Return Line in Spain

I hated returning anything in Spain. Customer service is nonexistent when you want to spend money–hopeless if you are returning something. The customer is never right; the customer is barely important. You can find quality, but sometimes it might take a few tries. I still miss Spain and love the Spanish people, but I don’t miss shopping in Spain–I miss the fresh bread, coffee and chocolate–but not the shopping experience.

If you want to match a color, make sure you have enough paint.

We were so relieved in our first few months in Spain when we were able to get the right color of paint for the living room– “Clinique yellow” (I had Clinique lotion and thought the yellow shade would be perfect for our walls.)We couldn’t believe we were able to use our beginner Spanish and left the store with the right color. The color looked perfect on our walls and transformed our living room. My husband had learned from experience not to buy too much paint to avoid waste. He was a bit off in his calculations though, and we ended up having to go back to the store for more. He thought they would be able to match the same color again. No, we ended up with a wall a bit darker than the others–live and learn.

Don’t buy shirts with holes in them.

I was so pleased with my great buy at one of my favorite stores in Spain (Zara) and couldn’t wait to wear my new white shirt, until I got home and realized there was a hole in it. I hate trying things on and didn’t see the hole. I was so annoyed that I had to go back and exchange my shirt. I had lived in Spain for awhile and knew not to expect any apologies from the store attendant. Afterall, it wasn’t their fault they sold me a shirt with a hole in it! I braced myself as I went up to the counter and showed them the shirt. It was just an even exchange–how hard could that be? Well, here’s the translated conversation:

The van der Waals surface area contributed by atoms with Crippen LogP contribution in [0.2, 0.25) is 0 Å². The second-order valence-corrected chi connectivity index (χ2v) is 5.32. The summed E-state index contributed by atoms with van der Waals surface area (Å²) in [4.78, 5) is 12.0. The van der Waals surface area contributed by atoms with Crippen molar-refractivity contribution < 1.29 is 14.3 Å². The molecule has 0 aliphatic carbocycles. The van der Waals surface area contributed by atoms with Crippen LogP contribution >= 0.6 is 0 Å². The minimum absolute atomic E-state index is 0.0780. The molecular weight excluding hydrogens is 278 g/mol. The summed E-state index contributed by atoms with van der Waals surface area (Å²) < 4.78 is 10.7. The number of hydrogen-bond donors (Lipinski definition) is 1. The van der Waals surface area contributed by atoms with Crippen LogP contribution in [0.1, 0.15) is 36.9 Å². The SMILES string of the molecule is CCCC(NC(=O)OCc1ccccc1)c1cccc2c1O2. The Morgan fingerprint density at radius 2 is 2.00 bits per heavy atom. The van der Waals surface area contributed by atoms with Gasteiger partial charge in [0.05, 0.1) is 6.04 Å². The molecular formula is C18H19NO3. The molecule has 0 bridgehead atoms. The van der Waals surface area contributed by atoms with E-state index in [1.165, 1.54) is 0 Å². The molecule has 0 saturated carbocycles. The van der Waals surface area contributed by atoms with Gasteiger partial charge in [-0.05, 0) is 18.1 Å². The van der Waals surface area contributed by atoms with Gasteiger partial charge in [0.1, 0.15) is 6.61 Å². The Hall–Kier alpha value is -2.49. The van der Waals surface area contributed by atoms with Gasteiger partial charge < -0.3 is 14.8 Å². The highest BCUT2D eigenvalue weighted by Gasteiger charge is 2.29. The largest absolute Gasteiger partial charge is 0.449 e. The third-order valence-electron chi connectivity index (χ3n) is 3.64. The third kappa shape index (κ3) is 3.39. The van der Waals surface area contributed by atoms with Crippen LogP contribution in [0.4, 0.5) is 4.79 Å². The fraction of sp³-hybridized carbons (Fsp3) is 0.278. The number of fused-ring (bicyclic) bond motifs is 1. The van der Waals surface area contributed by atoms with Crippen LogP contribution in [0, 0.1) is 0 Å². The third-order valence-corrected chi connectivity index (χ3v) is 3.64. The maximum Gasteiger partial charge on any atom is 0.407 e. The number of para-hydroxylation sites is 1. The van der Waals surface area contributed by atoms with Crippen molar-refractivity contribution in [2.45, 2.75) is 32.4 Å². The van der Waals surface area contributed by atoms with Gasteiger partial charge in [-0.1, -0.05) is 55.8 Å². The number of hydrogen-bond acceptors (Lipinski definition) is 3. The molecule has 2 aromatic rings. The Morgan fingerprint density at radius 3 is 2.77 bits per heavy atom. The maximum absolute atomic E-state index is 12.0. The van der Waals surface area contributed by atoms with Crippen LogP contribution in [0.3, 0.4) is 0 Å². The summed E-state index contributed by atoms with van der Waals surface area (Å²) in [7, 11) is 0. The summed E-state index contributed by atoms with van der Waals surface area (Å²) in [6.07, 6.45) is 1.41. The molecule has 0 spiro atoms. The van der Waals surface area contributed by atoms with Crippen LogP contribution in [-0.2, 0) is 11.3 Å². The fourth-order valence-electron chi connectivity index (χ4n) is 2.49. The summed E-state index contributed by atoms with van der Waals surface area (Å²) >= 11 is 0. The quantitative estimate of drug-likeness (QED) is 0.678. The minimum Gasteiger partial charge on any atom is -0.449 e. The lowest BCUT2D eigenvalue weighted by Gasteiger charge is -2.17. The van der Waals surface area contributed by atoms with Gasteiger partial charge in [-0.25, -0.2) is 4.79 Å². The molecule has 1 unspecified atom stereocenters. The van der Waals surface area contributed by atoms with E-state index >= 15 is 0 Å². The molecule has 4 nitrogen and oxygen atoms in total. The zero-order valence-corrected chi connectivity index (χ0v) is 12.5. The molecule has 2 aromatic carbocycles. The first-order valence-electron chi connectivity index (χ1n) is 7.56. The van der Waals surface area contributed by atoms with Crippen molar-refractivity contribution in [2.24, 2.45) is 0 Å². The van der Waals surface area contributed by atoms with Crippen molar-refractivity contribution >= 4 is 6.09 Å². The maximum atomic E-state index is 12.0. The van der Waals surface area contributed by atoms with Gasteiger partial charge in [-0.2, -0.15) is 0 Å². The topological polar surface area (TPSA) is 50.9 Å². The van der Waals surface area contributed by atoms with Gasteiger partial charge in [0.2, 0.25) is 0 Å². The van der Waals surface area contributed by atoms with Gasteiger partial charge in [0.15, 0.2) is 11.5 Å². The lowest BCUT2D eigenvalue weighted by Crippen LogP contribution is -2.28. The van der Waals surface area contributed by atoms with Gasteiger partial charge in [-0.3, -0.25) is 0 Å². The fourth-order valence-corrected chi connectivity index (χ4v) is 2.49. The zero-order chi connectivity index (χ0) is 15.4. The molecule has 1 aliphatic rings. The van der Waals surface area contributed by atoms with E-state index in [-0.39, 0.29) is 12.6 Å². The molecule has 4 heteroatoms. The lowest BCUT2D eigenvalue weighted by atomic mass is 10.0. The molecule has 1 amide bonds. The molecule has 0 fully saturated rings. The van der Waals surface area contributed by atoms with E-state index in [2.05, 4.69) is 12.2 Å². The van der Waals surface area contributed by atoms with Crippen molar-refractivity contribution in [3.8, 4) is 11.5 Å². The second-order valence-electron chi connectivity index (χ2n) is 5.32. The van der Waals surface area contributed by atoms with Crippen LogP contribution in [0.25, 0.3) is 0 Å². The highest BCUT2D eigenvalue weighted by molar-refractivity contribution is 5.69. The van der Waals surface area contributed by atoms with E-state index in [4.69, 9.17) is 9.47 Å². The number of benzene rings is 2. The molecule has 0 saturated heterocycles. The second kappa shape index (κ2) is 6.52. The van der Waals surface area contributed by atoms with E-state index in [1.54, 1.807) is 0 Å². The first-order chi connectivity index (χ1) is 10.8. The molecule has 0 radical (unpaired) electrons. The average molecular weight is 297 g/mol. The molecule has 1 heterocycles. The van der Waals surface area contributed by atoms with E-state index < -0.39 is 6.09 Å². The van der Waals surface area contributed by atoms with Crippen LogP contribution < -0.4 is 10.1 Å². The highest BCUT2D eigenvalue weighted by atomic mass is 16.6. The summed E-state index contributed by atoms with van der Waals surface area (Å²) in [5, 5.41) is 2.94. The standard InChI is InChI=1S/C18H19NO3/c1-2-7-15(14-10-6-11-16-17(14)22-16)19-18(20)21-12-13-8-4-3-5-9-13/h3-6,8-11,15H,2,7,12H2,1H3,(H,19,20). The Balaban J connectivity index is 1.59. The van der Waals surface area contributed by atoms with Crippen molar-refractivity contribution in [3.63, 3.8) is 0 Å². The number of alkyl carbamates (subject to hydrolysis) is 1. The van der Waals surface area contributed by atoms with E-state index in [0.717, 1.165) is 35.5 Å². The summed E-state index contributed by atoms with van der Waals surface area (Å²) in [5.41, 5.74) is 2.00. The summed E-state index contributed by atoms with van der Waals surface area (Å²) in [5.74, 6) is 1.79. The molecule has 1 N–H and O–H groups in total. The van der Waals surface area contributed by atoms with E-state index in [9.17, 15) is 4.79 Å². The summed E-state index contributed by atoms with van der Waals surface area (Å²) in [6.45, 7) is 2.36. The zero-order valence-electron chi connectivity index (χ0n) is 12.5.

“I bought this shirt and didn’t see it had a hole in it until I got home. Here is my receipt–  I just want to exchange it for another one, okay?”

“What? Let me see.”

She looks at the hole, then focuses her suspicious eyes on my forehead

“Just a minute, I need to call my manager.”

Enter, the manager

“Yes, what is the problem?”

“I bought this shirt and then discovered this hole–when I got home–can I just get another one–same price–same size?”

“What? Just a minute.”

Manager gets on phone, says “Si”  and “Vale” a few times and hangs up.

“We will let you exchange it this time, but don’t ever buy a shirt with a hole in it again!”

“Okay, I will try not too.”

Customer tries to remember to be more careful next time.

Don’t buy the cheapest hammer even though they are overpriced.

In Spain, if you ever move into a house you’ll have to connect the lights to the wires hanging from the ceiling and install towel holders, toilet paper holders, cabinets and many other things and that’s if your renting. You need to be a bit handy and you need a good hammer, drill and not be afraid of electrocution. We had learned from experience not to buy the cheapest of any item in Spain. You needed to go up at least one price level. My husband went to the hardware store and bought the next to the cheapest hammer. He came home, hammered once and the hammer broke. He took it back, bought a more expensive one, took it home, hammered once and it broke. He took it back, and bought the most expensive hammer at the store–that hammer is still in his tool box, resting by the other tools, while my husband recovers from his installation and hair-raising wiring experiences.

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